12. Thanks for linking up to Tip Me Tuesday linky party this week Erin. {knuckle bumps} Did you know that I can “lend” your blog posts my Google page rank for better search engine traffic? {fabulous} If you upload at least 2 images, 2 steps, and blog post URL into your Tip Junkie craft room, you’ll be in business! {wink} ~ Laurie {a.k.a. the Tip Junkie}

  13. Thank you for this informative post!! I have recently begun to suspect histamine intolerance with my ongoing food sensitivity issues. There are very distinct reactions to many of the foods on the high histamine list. I will bring this up to my naturopath and see what she thinks. Meantime, I’m going to be careful not to overfill my bucket!

  14. Sharon Devi says:

    Thank you for the article. I have really bad hayfever for all of the spring season, which continues on to 1-2 months in summer. I know when I eat chocolate, dairy products (cheese, yoghurt), coffee or eat-out (processed food) my hayfever gets worse. I need my antihistamine tablets so survive the day. So, the list above is spot on, except for the Vinegar & Citrus part. I am a little confused about that.

    You see, I noticed that when I drink Apple Cider Vinegar +Honey + Lemon Juice – X3 times a day, my hayfever condition improves and I can function without the need for antihistamine tables. I have experimented with drinking the ACV mix 1x day vs 3x a day. I can say when I take it 3X a day, I feel great.

    Could you please explain why Vinegar & Citrus (which according to this article, are problematic for those with histamine intolerance), actually helps my condition. I’m a little confused. Thank you.

    • That’s a great question, Sharon! I, too, have found that the ACV + honey + lemon juice helps with allergy-like symptoms. I think it is a case of the good in these products, especially this specific combo, outweighing the bad. I do find that sometimes if I have one of those ingredients by itself (not in combo with the others, such as ACV on salad dressing) I have increased symptoms. I definitely can’t explain the reason behind this scientifically, but I think it’s just another one of those instances where you listen to your body and do what makes it feel best. There are also a couple of other foods on the high histamine list that don’t tend to bother me at all, such as bananas and pineapple. Maybe it is due to the source of histamine in them? I have no idea! 🙂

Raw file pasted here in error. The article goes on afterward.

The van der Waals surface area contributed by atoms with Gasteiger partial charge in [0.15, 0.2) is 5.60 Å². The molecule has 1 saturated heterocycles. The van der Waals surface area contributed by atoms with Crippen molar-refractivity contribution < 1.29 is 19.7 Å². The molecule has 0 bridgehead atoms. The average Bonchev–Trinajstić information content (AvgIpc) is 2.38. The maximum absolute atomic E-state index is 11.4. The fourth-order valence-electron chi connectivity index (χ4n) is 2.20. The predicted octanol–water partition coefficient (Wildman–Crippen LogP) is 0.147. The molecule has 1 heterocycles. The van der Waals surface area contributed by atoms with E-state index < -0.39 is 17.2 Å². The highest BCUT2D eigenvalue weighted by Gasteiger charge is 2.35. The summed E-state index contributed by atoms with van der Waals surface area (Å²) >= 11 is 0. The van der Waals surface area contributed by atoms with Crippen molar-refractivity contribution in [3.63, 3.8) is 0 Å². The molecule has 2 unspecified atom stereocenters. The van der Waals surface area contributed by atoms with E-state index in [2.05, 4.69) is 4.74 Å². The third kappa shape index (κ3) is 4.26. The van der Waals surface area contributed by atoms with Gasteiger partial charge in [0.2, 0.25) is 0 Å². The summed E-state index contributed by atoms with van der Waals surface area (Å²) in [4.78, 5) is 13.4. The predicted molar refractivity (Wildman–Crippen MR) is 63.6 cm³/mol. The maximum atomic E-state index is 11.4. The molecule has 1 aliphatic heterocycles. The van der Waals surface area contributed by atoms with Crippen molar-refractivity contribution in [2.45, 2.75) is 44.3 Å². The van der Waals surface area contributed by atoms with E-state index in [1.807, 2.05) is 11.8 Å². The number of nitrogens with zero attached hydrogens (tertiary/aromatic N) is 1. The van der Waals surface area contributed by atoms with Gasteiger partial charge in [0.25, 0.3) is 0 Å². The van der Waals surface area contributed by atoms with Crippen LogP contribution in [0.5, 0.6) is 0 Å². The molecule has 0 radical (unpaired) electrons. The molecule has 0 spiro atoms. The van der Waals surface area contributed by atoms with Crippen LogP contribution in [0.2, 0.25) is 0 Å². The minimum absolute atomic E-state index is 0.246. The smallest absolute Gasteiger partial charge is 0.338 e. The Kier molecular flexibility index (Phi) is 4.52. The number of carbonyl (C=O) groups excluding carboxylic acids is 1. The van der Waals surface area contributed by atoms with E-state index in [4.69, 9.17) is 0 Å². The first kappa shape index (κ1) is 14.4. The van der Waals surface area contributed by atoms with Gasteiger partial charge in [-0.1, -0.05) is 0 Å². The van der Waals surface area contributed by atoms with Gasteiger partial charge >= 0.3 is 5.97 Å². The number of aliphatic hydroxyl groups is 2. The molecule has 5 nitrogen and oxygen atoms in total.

15. I want to say thanks to both of you ladies: Adrienne & Erin 🙂 I really feel like this is a missing piece to the puzzle of my health (or what is lacking in it, rather) that I can add for discussion when I go see a Dr in the next few weeks…And yes, I know there is a long road ahead, especially since I am starting with one visit to a community health center Dr before probably ending up eventually with someone who will listen more to my desires for natural treatment. I have peace about starting there though, because my husband has asked me to…well actually, I didn’t (ehum)…But then I went to a ladies retreat and someone gave a testimony that God used to remind me that I do have a choice about listening to him(God), but if I want to show I love him(God), I must actually do as he directs…So, the community health center is soon to be part of my current (crazy) adventure called life 🙂 No matter what, it will be an exciting opportunity to share God’s love with other humans. Again, I just can’t thank you enough for sharing this freely!!! God bless and God speed <3

  16. I never knew about the list of histamines. Thanks for that! I noticed that most of those items are also on the “moldy list” for my mold allergy.

    By the way, I refer to my bucket as a “thimble”!

  17. I was seriously surprised at some of the high-histamine foods on the list. Oy. I am not doing so good. Cheese, fermented foods, bacon. More bacon. Tomatoes, Avocados. I am in trouble!